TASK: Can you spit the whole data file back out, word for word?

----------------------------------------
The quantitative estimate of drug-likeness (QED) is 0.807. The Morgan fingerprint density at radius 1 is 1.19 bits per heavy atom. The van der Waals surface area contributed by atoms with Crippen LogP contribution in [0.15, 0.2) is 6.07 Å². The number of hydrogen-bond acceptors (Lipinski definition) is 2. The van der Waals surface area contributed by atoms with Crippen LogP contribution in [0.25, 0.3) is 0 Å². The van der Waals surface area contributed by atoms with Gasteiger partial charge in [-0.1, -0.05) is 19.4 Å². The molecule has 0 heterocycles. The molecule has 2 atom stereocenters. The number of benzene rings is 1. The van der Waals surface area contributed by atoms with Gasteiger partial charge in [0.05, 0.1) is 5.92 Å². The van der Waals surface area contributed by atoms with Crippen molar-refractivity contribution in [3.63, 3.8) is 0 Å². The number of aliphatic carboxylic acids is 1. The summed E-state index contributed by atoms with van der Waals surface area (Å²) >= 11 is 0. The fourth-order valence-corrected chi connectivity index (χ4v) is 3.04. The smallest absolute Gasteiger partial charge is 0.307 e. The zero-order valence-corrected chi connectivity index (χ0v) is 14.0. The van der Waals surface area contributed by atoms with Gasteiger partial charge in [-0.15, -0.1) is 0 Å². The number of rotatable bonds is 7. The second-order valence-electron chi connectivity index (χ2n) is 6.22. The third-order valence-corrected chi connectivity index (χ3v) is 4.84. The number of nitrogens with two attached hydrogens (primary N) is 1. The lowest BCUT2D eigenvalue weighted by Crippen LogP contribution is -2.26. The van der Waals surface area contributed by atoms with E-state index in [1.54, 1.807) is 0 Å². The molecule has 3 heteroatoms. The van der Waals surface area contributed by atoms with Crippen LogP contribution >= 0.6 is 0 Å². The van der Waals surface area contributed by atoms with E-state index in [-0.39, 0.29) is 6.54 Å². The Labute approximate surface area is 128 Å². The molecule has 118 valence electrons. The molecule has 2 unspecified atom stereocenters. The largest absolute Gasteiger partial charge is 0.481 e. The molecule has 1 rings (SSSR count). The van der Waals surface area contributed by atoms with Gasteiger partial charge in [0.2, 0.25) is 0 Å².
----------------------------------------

The quantitative estimate of drug-likeness (QED) is 0.807. The Morgan fingerprint density at radius 1 is 1.19 bits per heavy atom. The van der Waals surface area contributed by atoms with Crippen LogP contribution in [0.15, 0.2) is 6.07 Å². The number of hydrogen-bond acceptors (Lipinski definition) is 2. The van der Waals surface area contributed by atoms with Crippen LogP contribution in [0.25, 0.3) is 0 Å². The van der Waals surface area contributed by atoms with Gasteiger partial charge in [-0.1, -0.05) is 19.4 Å². The molecule has 0 heterocycles. The molecule has 2 atom stereocenters. The number of benzene rings is 1. The van der Waals surface area contributed by atoms with Gasteiger partial charge in [0.05, 0.1) is 5.92 Å². The van der Waals surface area contributed by atoms with Crippen molar-refractivity contribution in [3.63, 3.8) is 0 Å². The number of aliphatic carboxylic acids is 1. The summed E-state index contributed by atoms with van der Waals surface area (Å²) >= 11 is 0. The fourth-order valence-corrected chi connectivity index (χ4v) is 3.04. The smallest absolute Gasteiger partial charge is 0.307 e. The zero-order valence-corrected chi connectivity index (χ0v) is 14.0. The van der Waals surface area contributed by atoms with Gasteiger partial charge in [-0.15, -0.1) is 0 Å². The number of rotatable bonds is 7. The second-order valence-electron chi connectivity index (χ2n) is 6.22. The third-order valence-corrected chi connectivity index (χ3v) is 4.84. The number of nitrogens with two attached hydrogens (primary N) is 1. The lowest BCUT2D eigenvalue weighted by Crippen LogP contribution is -2.26. The van der Waals surface area contributed by atoms with E-state index in [1.54, 1.807) is 0 Å². The molecule has 3 heteroatoms. The van der Waals surface area contributed by atoms with Crippen LogP contribution >= 0.6 is 0 Å². The van der Waals surface area contributed by atoms with E-state index in [-0.39, 0.29) is 6.54 Å². The Labute approximate surface area is 128 Å². The molecule has 118 valence electrons. The molecule has 2 unspecified atom stereocenters. The largest absolute Gasteiger partial charge is 0.481 e. The molecule has 1 rings (SSSR count). The van der Waals surface area contributed by atoms with Gasteiger partial charge in [0.2, 0.25) is 0 Å².